Levi Woolley managed to catch his first squid during the Easter fishing competition.

Craig, Caleb and Isla Yates basked in the sunshine on Easter Saturday trying to catch some fish off the San Remo pier. mm011719

With Jim’s Bait and Tackle

SAN Remo might only be a small size town but on Good Friday they showed that it is a very generous town.
There were several fundraisers happening in town on Good Friday for the Royal Children’s Hospital Appeal and lots of people from all over. We of course had our annual fishing comp where we donate 100 per cent of the entry money to the appeal and each year we strive to do better than the previous year to be able to give a bigger donation.
This year, with the help of those who entered the competition and through the generous support of sponsors, we were able to smash last year’s total and on Friday afternoon donated the sum of $2825 to the appeal.
The most pleasing part of the competition this year is, when Mel and I started this competition, apart from raising money our aim for the competition was for it to become a family event and you could be as serious as you wanted to be or just have a bit of fun.
This year of the almost 140 entrants close to 50 per cent were kids with the majority small fry, 10 and under. We continued our hourly giveaways again and these have become a much-anticipated part of the competition and people eagerly await the text to see if they have won a prize. None of the competition would be possible without the very generous support we receive from our sponsors and we thank them for their support.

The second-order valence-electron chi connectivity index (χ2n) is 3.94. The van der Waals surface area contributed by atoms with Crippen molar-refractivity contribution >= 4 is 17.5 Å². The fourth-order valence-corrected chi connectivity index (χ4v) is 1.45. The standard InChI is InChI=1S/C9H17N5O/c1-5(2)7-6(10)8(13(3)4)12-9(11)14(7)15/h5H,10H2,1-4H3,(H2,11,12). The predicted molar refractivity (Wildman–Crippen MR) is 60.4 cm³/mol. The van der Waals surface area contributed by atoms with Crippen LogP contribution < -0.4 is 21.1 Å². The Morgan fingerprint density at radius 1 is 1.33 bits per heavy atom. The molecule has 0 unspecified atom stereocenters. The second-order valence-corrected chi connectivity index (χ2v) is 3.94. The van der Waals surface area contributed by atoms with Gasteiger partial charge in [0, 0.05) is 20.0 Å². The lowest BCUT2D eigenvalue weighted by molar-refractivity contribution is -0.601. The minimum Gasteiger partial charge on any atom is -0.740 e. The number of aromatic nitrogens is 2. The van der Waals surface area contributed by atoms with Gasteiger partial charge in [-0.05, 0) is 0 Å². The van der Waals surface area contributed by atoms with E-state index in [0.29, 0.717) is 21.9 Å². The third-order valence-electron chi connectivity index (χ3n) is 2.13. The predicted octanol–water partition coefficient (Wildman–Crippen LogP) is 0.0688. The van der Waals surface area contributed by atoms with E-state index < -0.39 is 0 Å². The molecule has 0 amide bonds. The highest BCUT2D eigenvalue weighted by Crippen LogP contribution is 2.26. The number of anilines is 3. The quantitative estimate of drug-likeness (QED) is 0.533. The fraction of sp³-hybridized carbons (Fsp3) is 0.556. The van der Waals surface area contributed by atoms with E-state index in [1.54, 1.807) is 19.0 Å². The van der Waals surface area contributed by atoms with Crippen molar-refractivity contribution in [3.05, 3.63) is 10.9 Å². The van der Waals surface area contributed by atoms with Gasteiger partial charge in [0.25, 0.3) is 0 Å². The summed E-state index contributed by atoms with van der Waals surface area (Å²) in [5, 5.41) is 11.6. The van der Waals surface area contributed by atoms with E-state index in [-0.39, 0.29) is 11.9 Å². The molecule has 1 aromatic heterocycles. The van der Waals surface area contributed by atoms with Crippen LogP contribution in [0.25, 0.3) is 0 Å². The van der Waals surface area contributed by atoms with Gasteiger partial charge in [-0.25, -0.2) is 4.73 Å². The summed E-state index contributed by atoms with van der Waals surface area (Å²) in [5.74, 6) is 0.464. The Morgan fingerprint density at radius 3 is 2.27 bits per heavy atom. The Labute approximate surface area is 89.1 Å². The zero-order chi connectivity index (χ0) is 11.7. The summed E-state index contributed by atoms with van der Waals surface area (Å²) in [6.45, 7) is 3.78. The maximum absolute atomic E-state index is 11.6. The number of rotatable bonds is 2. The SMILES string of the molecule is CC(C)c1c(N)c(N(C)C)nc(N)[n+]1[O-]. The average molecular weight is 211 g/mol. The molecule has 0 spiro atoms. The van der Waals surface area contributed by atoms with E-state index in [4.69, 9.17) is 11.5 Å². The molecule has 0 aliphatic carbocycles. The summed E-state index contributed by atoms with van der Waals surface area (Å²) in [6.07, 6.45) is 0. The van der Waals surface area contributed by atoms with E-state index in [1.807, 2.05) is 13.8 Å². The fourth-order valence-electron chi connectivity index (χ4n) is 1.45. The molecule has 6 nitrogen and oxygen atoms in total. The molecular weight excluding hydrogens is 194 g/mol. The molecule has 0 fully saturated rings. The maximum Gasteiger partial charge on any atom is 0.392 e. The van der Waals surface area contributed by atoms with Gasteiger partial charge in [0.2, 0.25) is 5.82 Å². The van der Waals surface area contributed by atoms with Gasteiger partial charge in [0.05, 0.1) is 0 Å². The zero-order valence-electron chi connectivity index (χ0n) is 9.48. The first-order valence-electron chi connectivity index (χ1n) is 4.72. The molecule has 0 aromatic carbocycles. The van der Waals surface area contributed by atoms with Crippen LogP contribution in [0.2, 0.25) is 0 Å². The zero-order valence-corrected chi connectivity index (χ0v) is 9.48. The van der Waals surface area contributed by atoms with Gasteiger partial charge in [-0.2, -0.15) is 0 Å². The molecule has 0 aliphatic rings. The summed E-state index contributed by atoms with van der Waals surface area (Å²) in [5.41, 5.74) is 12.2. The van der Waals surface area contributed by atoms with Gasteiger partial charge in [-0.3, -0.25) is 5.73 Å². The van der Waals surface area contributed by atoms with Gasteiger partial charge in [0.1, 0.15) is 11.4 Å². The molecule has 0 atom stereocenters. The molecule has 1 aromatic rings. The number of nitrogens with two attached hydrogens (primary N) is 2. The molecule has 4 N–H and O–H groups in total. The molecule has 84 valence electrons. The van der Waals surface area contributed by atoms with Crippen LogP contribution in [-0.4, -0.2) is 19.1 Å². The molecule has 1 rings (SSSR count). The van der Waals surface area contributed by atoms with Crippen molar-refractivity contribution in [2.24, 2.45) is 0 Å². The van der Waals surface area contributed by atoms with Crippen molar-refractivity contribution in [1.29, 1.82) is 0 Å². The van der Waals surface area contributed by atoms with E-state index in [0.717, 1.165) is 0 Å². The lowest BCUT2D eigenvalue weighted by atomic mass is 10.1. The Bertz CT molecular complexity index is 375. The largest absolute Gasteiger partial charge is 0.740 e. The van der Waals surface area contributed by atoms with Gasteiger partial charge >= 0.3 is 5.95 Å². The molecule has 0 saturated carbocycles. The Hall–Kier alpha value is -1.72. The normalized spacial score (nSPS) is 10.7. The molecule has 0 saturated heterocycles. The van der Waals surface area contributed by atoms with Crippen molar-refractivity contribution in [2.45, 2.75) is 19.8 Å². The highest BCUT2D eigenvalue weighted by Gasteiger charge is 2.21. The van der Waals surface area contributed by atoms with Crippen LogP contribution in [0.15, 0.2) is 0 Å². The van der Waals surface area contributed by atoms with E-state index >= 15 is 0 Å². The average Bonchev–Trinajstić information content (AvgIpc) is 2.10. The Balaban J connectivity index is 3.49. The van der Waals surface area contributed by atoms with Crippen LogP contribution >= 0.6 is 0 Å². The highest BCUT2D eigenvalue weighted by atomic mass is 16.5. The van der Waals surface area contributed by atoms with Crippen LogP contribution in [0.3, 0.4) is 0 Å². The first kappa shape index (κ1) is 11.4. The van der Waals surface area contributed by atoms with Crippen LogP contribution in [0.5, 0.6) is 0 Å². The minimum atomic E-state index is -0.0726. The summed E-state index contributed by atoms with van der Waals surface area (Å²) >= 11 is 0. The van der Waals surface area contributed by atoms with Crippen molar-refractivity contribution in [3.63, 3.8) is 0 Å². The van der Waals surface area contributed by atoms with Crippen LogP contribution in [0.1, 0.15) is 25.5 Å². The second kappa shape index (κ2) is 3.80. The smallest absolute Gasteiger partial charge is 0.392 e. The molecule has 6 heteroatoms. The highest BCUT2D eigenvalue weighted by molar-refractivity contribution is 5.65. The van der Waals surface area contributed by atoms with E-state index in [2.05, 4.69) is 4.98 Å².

Another event in town that raises plenty and one we assist with is the Walk for the Kids, organised by Elyse from the San Remo Hotel. This year there was a few changes to the event with the introduction of a town walk and activities for the kids after the walk.
This event also couldn’t go ahead without support from sponsors and volunteers, people like, Southcoast bus lines, SES, Bendigo bank, Woolamai Surf Life Saving Club, friends and family and of course those who took part in the walks all coming together helping to raise just over $8500.
Many of the fundraisers in town are pooled together and donated as the township of San Remo. This year the total was just over $28,000 – which is a great effort by all concerned.

Fishing reports
Naturally with the fishing competition and the fine weather we had plenty of fishing reports, mostly from the boats but some quality from the land as well. The reports came from in the bay and offshore with a few surprises.
There were three makos caught on Saturday that we know of, two from out the western entrance and one from off Kilcunda. Gummies were plentiful off Kilcunda on Saturday and if you wanted snapper that wasn’t a problem either. Flathead both offshore and in the bay were good, especially with the tigers showing up.
Whiting are quality and decent quality and the calamari are getting bigger. Everything seems to be at the right temperature which could make for a very productive May, for those smart enough to keep fishing for the next month or so. With the good weather offshore – that was where most of the action was over the weekend, especially Saturday when conditions were, as one customer described it “mint”.
Those looking for gummies headed towards the wind mills and weren’t disappointed with several between 8kg and 15kg reported. There was a couple from Cody banks also and one reported from off the point of the cape in 40m of water. Flathead were in the usual spots, 25m to 50m of water from the cape to the wind mills, you just had to find where they were hiding on the day.
The majority of the flathead we had reported were tiger flathead and 40cm to 55cm, short drifts and cover a few depths until you find them then once they stop biting go back and keep drifting back over the same spot and you should pick up a good feed.